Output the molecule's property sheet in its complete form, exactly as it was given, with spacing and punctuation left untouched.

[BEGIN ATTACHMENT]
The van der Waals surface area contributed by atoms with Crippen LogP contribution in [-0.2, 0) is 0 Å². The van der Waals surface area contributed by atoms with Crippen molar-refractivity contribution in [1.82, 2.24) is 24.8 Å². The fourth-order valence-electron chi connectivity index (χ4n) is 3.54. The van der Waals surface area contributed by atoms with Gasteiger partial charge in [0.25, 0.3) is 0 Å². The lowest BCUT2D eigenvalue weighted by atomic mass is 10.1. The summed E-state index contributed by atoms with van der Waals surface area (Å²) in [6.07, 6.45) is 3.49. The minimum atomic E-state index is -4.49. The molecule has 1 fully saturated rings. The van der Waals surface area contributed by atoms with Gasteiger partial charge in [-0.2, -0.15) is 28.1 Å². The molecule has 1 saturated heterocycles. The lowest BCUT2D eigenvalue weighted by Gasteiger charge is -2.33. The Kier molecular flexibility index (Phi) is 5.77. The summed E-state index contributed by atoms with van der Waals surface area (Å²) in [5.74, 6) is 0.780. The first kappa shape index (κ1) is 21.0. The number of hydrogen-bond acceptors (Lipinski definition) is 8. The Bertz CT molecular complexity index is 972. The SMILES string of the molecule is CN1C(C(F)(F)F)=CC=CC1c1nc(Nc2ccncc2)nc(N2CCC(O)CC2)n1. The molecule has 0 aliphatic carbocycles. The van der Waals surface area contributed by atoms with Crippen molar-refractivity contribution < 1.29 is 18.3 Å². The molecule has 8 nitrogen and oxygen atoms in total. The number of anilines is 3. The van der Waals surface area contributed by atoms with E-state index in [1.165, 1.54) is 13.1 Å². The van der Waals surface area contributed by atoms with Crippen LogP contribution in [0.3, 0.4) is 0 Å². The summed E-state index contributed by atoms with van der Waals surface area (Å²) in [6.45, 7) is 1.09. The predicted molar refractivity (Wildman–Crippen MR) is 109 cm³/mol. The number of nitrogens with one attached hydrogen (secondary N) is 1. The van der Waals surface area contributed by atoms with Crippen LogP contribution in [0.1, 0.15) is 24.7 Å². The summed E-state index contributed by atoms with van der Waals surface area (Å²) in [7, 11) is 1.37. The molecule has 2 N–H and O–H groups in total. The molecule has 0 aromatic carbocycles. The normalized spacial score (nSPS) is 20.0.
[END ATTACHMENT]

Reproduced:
The van der Waals surface area contributed by atoms with Crippen LogP contribution in [-0.2, 0) is 0 Å². The van der Waals surface area contributed by atoms with Crippen molar-refractivity contribution in [1.82, 2.24) is 24.8 Å². The fourth-order valence-electron chi connectivity index (χ4n) is 3.54. The van der Waals surface area contributed by atoms with Gasteiger partial charge in [0.25, 0.3) is 0 Å². The lowest BCUT2D eigenvalue weighted by atomic mass is 10.1. The summed E-state index contributed by atoms with van der Waals surface area (Å²) in [6.07, 6.45) is 3.49. The minimum atomic E-state index is -4.49. The molecule has 1 fully saturated rings. The van der Waals surface area contributed by atoms with Gasteiger partial charge in [-0.2, -0.15) is 28.1 Å². The molecule has 1 saturated heterocycles. The lowest BCUT2D eigenvalue weighted by Gasteiger charge is -2.33. The Kier molecular flexibility index (Phi) is 5.77. The summed E-state index contributed by atoms with van der Waals surface area (Å²) in [5.74, 6) is 0.780. The first kappa shape index (κ1) is 21.0. The number of hydrogen-bond acceptors (Lipinski definition) is 8. The Bertz CT molecular complexity index is 972. The SMILES string of the molecule is CN1C(C(F)(F)F)=CC=CC1c1nc(Nc2ccncc2)nc(N2CCC(O)CC2)n1. The molecule has 0 aliphatic carbocycles. The van der Waals surface area contributed by atoms with Crippen molar-refractivity contribution < 1.29 is 18.3 Å². The molecule has 8 nitrogen and oxygen atoms in total. The number of anilines is 3. The van der Waals surface area contributed by atoms with E-state index in [1.165, 1.54) is 13.1 Å². The van der Waals surface area contributed by atoms with Crippen LogP contribution in [0.3, 0.4) is 0 Å². The summed E-state index contributed by atoms with van der Waals surface area (Å²) in [6.45, 7) is 1.09. The predicted molar refractivity (Wildman–Crippen MR) is 109 cm³/mol. The number of nitrogens with one attached hydrogen (secondary N) is 1. The van der Waals surface area contributed by atoms with Crippen LogP contribution in [0.1, 0.15) is 24.7 Å². The summed E-state index contributed by atoms with van der Waals surface area (Å²) in [7, 11) is 1.37. The molecule has 2 N–H and O–H groups in total. The molecule has 0 aromatic carbocycles. The normalized spacial score (nSPS) is 20.0.